April 20th, 2021 3-5PM ET
Tuesday on The Robert Scott Bell Show:
As mask mandates end, Oregon bucks trend with permanent rule As states around the country lift COVID-19 restrictions, Oregon is poised to go the opposite direction — and many residents are fuming about it. A top health official is considering indefinitely extending rules requiring masks and social distancing in all businesses in the state. The proposal would keep the rules in place until they are “no longer necessary to address the effects of the pandemic in the workplace.” Michael Wood, administrator of the state’s department of Occupational Safety and Health, said the move is necessary to address a technicality in state law that requires a “permanent” rule to keep current restrictions from expiring. “We are not out of the woods yet,” he said. But the idea has prompted a flood of angry responses, with everyone from parents to teachers to business owners and employees crying government overreach. Wood’s agency received a record number of public comments, mostly critical, and nearly 60,000 residents signed a petition against the proposal.
Questions of The Day!
I saw your interview at the The Holistic Oral Health Summit and you mentioned regenerating gums. I have severe gum recession and wanted to find out what you recommend to try to regenerate my gums?
What would you recommend for basal cell carcinoma? I have it on my right temple. I had it removed some years ago, surgically, but it returned. I have been treating it with a topical cream called PDQ. It kills it somewhat but it looks hideous! It causes me no pain but itches from time to time.
Thanks in advance,
Comment of The Day!
This month my period was 12 days early, right when I was supposed to be ovulating. I am 40 and this is the first time this has happened to me as I’m always regular. I did not get a PCR test but I’ve been around my mom who recently got her second Moderna. I’ve talked to a couple other friends who have had the same thing happen and they too were around recently V’ed.
Special Guest – Dr. Eric Rentz
Dr. Rentz holds a Masters of Arts in Organic Chemistry from the University of Northern Iowa and graduated from the Kirksville College of Osteopathic Medicine. He has served as Chairman of the Osteopathic Manipulative Medicine Department of Nova Southeastern University, and is one of less than 1,000 doctors nationwide to attain full Board Certification in Osteopathic Manipulative Medicine.
CDC received ‘handful’ of possible Johnson & Johnson COVID-19 vaccine adverse reports, Walensky says The Centers for Disease Control and Prevention (CDC) in conjunction with the Food and Drug Administration (FDA) is working through “a handful” of reports regarding possible adverse events related to the Johnson & Johnson COVID-19 vaccine that have been flagged since the rollout was paused last week. In the White House COVID-19 briefing on Monday, Dr. Rochelle Walensky said that the agency is working to determine whether the incidents do qualify as a case, and will present the new information to the Advisory Committee on Immunization Practices in a meeting on Friday. She said the reports were made through the Vaccine Adverse Event Reporting System (VAERS), and that she was encouraged by the low numbers. “These have been a handful of cases, not an overwhelming number of cases we are working through and adjudicating them and verifying whether they do in fact reflect a true case and that will be the work of the CDC this week as well as the FDA and then we will present that to the ACIP on Friday,” Walensky said. “We are doing that work right now – we are encouraged that it hasn’t been an overwhelming number of cases, but we are looking at seeing what’s come in.”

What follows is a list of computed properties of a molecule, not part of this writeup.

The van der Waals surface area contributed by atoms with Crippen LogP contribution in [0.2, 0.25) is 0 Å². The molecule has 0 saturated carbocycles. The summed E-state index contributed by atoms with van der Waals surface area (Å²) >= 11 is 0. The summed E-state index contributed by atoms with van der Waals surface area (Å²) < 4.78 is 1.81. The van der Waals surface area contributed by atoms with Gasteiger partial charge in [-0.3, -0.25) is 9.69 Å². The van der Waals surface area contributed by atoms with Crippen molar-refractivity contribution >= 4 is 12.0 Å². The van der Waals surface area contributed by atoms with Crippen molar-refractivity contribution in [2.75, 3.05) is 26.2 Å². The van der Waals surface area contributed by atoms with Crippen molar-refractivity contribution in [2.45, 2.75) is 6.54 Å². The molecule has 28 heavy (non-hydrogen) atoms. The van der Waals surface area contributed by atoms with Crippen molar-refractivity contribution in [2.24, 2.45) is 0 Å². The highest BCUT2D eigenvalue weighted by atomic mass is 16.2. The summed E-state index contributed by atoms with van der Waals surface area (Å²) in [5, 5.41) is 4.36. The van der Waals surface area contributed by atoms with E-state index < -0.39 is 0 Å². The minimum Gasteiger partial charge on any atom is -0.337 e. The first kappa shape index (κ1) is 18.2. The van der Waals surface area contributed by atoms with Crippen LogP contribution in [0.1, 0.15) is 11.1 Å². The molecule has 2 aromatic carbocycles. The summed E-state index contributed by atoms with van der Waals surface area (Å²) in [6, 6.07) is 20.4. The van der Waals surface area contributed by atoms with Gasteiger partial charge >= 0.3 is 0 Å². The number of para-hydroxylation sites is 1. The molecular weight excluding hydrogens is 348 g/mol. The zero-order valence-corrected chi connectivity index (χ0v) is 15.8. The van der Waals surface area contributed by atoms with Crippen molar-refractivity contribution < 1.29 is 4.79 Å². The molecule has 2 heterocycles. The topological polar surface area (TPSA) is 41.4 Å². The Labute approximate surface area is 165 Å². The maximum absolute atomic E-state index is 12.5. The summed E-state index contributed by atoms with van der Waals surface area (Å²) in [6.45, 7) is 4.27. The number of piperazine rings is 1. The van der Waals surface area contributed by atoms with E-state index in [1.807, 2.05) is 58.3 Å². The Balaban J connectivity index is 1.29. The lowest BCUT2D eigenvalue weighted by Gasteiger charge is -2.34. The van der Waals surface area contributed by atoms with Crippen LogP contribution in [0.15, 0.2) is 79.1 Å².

New vaccine side effect? In Israel, six people develop herpes zoster A new study published this month by researchers from Tel Aviv Sourasky Medical Center and Carmel Medical Center in Haifa found that the risk of developing herpes zoster (HZ) infection following a coronavirus vaccination in people with autoimmune inflammatory rheumatic diseases (AIIRD) increases. “We cannot say the vaccine is the cause at this point,” lead researcher Dr. Victoria Furer of the hospital’s Department of Rheumatology told The Jerusalem Post. “We can say it might be a trigger in some patients.” HZ is characterized by a small, red rash that develops on the skin and itches. If complications develop, it can cause nerve damage and pain, including a prolonged burning session on the skin even after it goes away. The study was carried out on 491 patients with AIIRD and 99 controls at the hospitals. Of the 491 patients, 1.2% or six people developed HZ. Five of them got the herpes infection after the first dose and one after the second. Furer said that five of the six patients who developed HZ were young, had mild cases of autoimmune disease and were taking little if any medications for it, which means they should not have been at increased risk for developing HZ.